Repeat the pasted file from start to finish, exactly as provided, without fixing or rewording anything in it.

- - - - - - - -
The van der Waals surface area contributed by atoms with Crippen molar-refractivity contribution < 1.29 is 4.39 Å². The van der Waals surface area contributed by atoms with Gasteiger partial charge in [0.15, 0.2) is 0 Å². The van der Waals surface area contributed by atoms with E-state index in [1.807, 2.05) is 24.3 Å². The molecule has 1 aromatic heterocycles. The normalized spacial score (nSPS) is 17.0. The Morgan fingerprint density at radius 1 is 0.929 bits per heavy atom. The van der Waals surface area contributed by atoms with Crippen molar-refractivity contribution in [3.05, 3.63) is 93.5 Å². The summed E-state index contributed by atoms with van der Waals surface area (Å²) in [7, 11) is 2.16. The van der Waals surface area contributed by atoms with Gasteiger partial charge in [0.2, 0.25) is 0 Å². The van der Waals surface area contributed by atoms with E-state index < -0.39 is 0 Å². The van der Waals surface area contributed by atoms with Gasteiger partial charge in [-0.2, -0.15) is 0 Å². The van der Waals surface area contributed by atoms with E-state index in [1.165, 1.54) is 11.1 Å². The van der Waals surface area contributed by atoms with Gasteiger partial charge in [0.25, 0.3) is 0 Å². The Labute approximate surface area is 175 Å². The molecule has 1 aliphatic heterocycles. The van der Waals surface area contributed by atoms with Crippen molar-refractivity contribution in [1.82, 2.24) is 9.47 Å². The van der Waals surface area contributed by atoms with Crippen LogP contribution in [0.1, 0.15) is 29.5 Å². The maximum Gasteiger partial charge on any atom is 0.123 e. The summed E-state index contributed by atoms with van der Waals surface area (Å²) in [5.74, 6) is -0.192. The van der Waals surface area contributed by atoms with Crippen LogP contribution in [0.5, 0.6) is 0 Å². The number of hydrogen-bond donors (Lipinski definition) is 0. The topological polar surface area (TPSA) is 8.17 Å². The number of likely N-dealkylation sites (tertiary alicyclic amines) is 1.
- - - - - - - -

The van der Waals surface area contributed by atoms with Crippen molar-refractivity contribution < 1.29 is 4.39 Å². The van der Waals surface area contributed by atoms with Gasteiger partial charge in [0.15, 0.2) is 0 Å². The van der Waals surface area contributed by atoms with E-state index in [1.807, 2.05) is 24.3 Å². The molecule has 1 aromatic heterocycles. The normalized spacial score (nSPS) is 17.0. The Morgan fingerprint density at radius 1 is 0.929 bits per heavy atom. The van der Waals surface area contributed by atoms with Crippen molar-refractivity contribution in [3.05, 3.63) is 93.5 Å². The summed E-state index contributed by atoms with van der Waals surface area (Å²) in [7, 11) is 2.16. The van der Waals surface area contributed by atoms with Gasteiger partial charge in [0.2, 0.25) is 0 Å². The van der Waals surface area contributed by atoms with E-state index < -0.39 is 0 Å². The van der Waals surface area contributed by atoms with Gasteiger partial charge in [-0.2, -0.15) is 0 Å². The van der Waals surface area contributed by atoms with E-state index in [1.165, 1.54) is 11.1 Å². The van der Waals surface area contributed by atoms with Gasteiger partial charge in [0.25, 0.3) is 0 Å². The Labute approximate surface area is 175 Å². The molecule has 1 aliphatic heterocycles. The van der Waals surface area contributed by atoms with Crippen molar-refractivity contribution in [1.82, 2.24) is 9.47 Å². The van der Waals surface area contributed by atoms with Crippen LogP contribution in [0.1, 0.15) is 29.5 Å². The maximum Gasteiger partial charge on any atom is 0.123 e. The summed E-state index contributed by atoms with van der Waals surface area (Å²) in [5.74, 6) is -0.192. The van der Waals surface area contributed by atoms with Crippen LogP contribution in [0.5, 0.6) is 0 Å². The number of hydrogen-bond donors (Lipinski definition) is 0. The topological polar surface area (TPSA) is 8.17 Å². The number of likely N-dealkylation sites (tertiary alicyclic amines) is 1.